Yavne'eli (Jawnieli), Samuel

(488 words)

Author(s): Tudor Parfitt
Samuel Yavne’eli (Jawnieli; 1884–1961) was born in Kazanka, Ukraine, in 1884. His original surname was Warshavsky, but he changed it after emigrating to Palestine in 1905. Yavne’eli was a major figure in the Zionist labor movement and one of the early members of the Second Aliya (1904–1914). In 1911 Yavne’eli went to Yemen to organize the emigration of Yemenite Jews to Palestine. He was apparently selected to undertake this mission because of an article he had written in Hapoel Hatzair in 1910, discussing ways to…


(623 words)

Author(s): Judith L. Goldstein
Yazd is a desert city in central Iran whose inhabitants, in addition to the Shīʿī Muslim majority, include Jews, Zoroastrians, and Bahā'īs. The number of Jews in Yazd has diminished over time. Nineteenth-century travelers’ accounts estimated it at three thousand; it was two thousa…

Yazdī, Shihāb

(161 words)

Author(s): Vera B. Moreen
Shihāb Yazdī was a Jewish Iranian poet known solely from one Judeo-Persian poem, Ay Qādir Qudrat Numā (Almighty Lord, Displaying Might), that appears in countless manuscripts. Shihāb (Pers. flame, bright star), was probably the poet’s pen name, and Yazdī indicates merely that he hailed from Yazd. There is no other information available about Shihāb Yazdī. As his famous poem makes its first appearance in Judeo-Persian manuscripts from the late eighteenth century, it has been assumed that Shihāb Yazdī flourished in that period. The poem itself is a superb paea…


(492 words)

Author(s): Maurice Roumani
Yefrenis situated in the Jebel Nafusa mountains in the northwestern region of Tripolitania in Libya. Its name comes from the same Berber root ( afri, ifri; cave, grotto) as the town in Morocco called Ifrane and the name Africa itself. According to one tradition, the Jewish presence in Yefren was the oldest in Tripolitania, because in 70 c.e., after the destruction of the Temple and the defeat of the First Revolt, one of Titus’s generals sold thirty thousand Jewish captives to Bedouins in Yefren. Mordechai ha-Kohen (1856–1929), the chronicler of  Libyan Jewry, claimed that the J…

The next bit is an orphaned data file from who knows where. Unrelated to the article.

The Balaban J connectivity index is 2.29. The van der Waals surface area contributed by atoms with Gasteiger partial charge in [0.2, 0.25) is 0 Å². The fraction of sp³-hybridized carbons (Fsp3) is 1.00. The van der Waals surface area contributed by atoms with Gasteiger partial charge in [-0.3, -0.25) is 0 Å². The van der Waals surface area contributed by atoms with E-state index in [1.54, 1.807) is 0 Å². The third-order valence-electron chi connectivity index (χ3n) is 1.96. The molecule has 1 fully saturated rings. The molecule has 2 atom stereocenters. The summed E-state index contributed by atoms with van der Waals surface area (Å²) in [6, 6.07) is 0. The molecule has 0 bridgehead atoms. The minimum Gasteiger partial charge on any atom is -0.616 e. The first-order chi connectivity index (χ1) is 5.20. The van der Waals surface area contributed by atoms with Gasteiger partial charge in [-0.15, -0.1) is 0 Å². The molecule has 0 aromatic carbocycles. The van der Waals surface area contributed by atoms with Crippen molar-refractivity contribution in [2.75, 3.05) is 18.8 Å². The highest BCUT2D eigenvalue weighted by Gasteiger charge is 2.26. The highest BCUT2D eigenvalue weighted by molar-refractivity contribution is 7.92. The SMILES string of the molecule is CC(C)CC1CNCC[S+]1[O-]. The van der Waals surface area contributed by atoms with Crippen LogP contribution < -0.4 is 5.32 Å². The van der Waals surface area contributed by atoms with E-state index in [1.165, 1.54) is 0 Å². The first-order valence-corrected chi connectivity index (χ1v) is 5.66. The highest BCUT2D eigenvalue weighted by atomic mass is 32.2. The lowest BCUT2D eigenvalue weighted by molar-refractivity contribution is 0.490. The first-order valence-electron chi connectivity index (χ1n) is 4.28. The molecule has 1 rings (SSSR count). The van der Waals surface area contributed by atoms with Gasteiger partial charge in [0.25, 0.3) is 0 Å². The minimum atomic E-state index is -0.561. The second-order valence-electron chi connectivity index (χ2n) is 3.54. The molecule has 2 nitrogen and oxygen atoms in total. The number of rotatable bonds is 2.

Yehoshua, Avraham B.

(1,212 words)

Author(s): Stanley Nash
Avraham B. Yehoshua (b. 1936) has been in the forefront of Israeli fiction writers and intellectuals since the appearance of his first book, Mot ha-Zaqen (The Death ofthe Old Man, 1962), a collection of disturbingly allegorical tales in the vein of Kafka and Agnon. Stories such as “Massaʿ ha-ʿErev shel Yatir” (The Night Journey of Yatir) and “Shelosha Yamim va-Yeled” (Three Days and a Child) portray a welling-up of violent emotions, presumably due to Israel’s culture of denial and repression during its first two decades of statehood. “…

Yehoshuʿa, Azariah (Joshua Ashkenazi)

(706 words)

Author(s): D Gershon Lewental